Thursday, August 18, 2011
Coming of age.
The picture above was taken on my eighteenth birthday. It isn’t the best likeness (not sure that smile was quite mine) but it’s the only one I have. It was taken by my girlfriend: before we went to university, before our first jobs, before we were married and later divorced. It was taken before I learned to climb, before I cycled in the Pyrenees, before breaking my leg and buggering my back. It was taken before coming to Wales, before meeting Jane, before the promotions and house moves, before my children... I could so easily fill this page.
I have a vivid memory as a teenager of deciding that life didn’t properly start until you were eighteen. I’d lie in bed and count the months I had to endure - calculating what percentage that was of the ‘sub-life’ I was living. Reaching eighteen was about as far ahead as I could imagine (though back then the idea of being twenty one still held some illogical significance). I doubt if I ever calculated the months to reaching thirty; that was as good as infinity. My ‘proper life’ would stretch on for ever... if only, that is, it would hurry up in getting started.
And yet somehow tomorrow it is my fiftieth birthday - and that picture seems at once a day and an age away.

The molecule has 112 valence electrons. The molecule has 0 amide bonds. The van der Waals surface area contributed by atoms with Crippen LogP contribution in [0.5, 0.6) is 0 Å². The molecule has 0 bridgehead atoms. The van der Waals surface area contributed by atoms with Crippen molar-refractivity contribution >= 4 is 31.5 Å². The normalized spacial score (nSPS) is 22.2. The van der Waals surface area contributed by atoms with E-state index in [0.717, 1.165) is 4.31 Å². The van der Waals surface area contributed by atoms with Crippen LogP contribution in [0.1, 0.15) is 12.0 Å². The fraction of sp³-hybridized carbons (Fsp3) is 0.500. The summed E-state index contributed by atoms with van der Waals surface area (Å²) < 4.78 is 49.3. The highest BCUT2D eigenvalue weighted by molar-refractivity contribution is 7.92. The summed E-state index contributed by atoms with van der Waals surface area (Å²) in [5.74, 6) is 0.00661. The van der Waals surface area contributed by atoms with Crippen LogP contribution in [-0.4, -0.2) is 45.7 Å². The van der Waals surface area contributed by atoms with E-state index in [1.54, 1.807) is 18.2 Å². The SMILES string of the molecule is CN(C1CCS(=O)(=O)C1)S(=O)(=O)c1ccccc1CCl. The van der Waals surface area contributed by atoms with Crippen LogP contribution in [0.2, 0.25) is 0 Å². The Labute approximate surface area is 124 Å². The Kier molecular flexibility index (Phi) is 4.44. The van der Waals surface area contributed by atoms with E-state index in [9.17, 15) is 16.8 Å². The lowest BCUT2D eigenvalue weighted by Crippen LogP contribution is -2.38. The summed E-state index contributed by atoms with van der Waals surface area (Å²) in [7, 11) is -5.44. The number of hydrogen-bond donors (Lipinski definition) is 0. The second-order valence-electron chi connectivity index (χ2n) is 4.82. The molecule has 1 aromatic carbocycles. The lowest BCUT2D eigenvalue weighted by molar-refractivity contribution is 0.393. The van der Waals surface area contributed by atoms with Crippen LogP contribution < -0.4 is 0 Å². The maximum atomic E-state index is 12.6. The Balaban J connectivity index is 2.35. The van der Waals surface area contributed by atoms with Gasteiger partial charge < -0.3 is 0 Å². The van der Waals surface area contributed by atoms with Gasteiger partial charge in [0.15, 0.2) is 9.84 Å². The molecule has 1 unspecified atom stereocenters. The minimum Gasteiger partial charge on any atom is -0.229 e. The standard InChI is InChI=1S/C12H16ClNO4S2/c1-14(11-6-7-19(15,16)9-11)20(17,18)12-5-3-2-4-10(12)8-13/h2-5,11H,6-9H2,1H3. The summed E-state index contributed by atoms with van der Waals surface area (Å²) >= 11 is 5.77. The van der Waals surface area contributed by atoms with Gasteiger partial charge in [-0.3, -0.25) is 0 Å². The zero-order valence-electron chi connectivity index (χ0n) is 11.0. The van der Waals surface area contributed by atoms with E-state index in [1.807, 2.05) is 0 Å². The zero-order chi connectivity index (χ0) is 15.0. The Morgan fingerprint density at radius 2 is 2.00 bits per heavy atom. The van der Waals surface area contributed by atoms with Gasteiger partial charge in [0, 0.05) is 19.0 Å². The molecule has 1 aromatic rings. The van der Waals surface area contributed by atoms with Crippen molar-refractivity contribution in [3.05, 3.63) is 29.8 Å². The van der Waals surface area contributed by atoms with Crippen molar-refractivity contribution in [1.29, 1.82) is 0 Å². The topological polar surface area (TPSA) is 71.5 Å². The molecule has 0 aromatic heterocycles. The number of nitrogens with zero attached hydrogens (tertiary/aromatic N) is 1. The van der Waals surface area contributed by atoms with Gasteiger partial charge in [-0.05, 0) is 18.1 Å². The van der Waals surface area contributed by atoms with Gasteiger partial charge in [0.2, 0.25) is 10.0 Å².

Shorty after it was taken I left home. I spent three years as a student and have long regarded that as the period I truly grew up. But thinking now, what about my first job, my first house - all the things I listed above - aren’t those times just as significant? I hope never to stop learning, to facing the new or seeing the world differently - and in that sense, never to stop coming of age
I was given a birthday card this week - it proclaimed fifty was the new forty, some wag even suggested ‘thirty’. I hope it’s not. Because for one thing, the older I get the more comfortable I’ve become, not so much materially or even physically (though my waistline’s certainly more relaxed these days), but in my own skin; in my sense of being me and being confident with what that means. Youth has it’s delights but it also has its uncertainties and pressures - in my case it was dominated by anxiety and a sense of being deeply alone. It took me another eighteen years to admit that to anyone.
And so being fifty doesn’t seem that bad. It feels to me (and allowing for a few ups and downs) that life’s getting better, not worse. Despite what we read in the news, I’d argue that’s true for most of us - there's more freedom in the world, better health, information, nutrition, education.. just about everything bar pensions and wind-farms (sorry, couldn’t resist and don’t want to get too serious).
When I said this to a friend the other day they replied, 'but wouldn’t you like to be eighteen again, except with all you have now’.
Leaving aside the impossibility of the wish, I’m not sure I would, for it devalues the journey. Sure, I’d like to live longer; I’d love to be fitter and wish I still had my hair - but I wouldn’t gamble what I’ve had for another chance at life. I look at my children, at Jane, at where I live... and I feel extraordinarily privileged.
And with a little luck and grace, there'll be more to come.